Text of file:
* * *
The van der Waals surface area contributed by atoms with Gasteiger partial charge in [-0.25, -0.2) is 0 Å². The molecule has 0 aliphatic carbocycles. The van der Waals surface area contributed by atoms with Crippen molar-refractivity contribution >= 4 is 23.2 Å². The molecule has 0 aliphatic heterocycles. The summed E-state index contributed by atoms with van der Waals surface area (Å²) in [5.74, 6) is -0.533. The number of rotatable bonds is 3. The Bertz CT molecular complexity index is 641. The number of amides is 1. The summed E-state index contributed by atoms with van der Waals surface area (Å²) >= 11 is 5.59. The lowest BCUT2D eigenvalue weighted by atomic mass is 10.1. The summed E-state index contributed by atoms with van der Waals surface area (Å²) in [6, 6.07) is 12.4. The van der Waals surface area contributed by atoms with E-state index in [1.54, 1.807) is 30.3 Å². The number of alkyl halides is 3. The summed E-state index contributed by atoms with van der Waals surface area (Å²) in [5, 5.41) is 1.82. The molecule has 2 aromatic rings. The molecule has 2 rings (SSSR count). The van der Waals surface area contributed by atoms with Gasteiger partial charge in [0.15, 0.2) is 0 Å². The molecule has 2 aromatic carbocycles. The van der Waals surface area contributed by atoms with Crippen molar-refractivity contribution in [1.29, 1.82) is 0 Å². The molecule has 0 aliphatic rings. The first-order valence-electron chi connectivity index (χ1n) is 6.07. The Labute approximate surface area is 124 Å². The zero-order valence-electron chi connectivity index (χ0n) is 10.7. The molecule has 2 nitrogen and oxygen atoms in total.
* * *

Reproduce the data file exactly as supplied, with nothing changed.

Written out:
The van der Waals surface area contributed by atoms with Gasteiger partial charge in [-0.25, -0.2) is 0 Å². The molecule has 0 aliphatic carbocycles. The van der Waals surface area contributed by atoms with Crippen molar-refractivity contribution >= 4 is 23.2 Å². The molecule has 0 aliphatic heterocycles. The summed E-state index contributed by atoms with van der Waals surface area (Å²) in [5.74, 6) is -0.533. The number of rotatable bonds is 3. The Bertz CT molecular complexity index is 641. The number of amides is 1. The summed E-state index contributed by atoms with van der Waals surface area (Å²) >= 11 is 5.59. The lowest BCUT2D eigenvalue weighted by atomic mass is 10.1. The summed E-state index contributed by atoms with van der Waals surface area (Å²) in [6, 6.07) is 12.4. The van der Waals surface area contributed by atoms with E-state index in [1.54, 1.807) is 30.3 Å². The number of alkyl halides is 3. The summed E-state index contributed by atoms with van der Waals surface area (Å²) in [5, 5.41) is 1.82. The molecule has 2 aromatic rings. The molecule has 2 rings (SSSR count). The van der Waals surface area contributed by atoms with Gasteiger partial charge in [0.15, 0.2) is 0 Å². The molecule has 2 aromatic carbocycles. The van der Waals surface area contributed by atoms with Crippen molar-refractivity contribution in [1.29, 1.82) is 0 Å². The molecule has 0 aliphatic rings. The first-order valence-electron chi connectivity index (χ1n) is 6.07. The Labute approximate surface area is 124 Å². The zero-order valence-electron chi connectivity index (χ0n) is 10.7. The molecule has 2 nitrogen and oxygen atoms in total.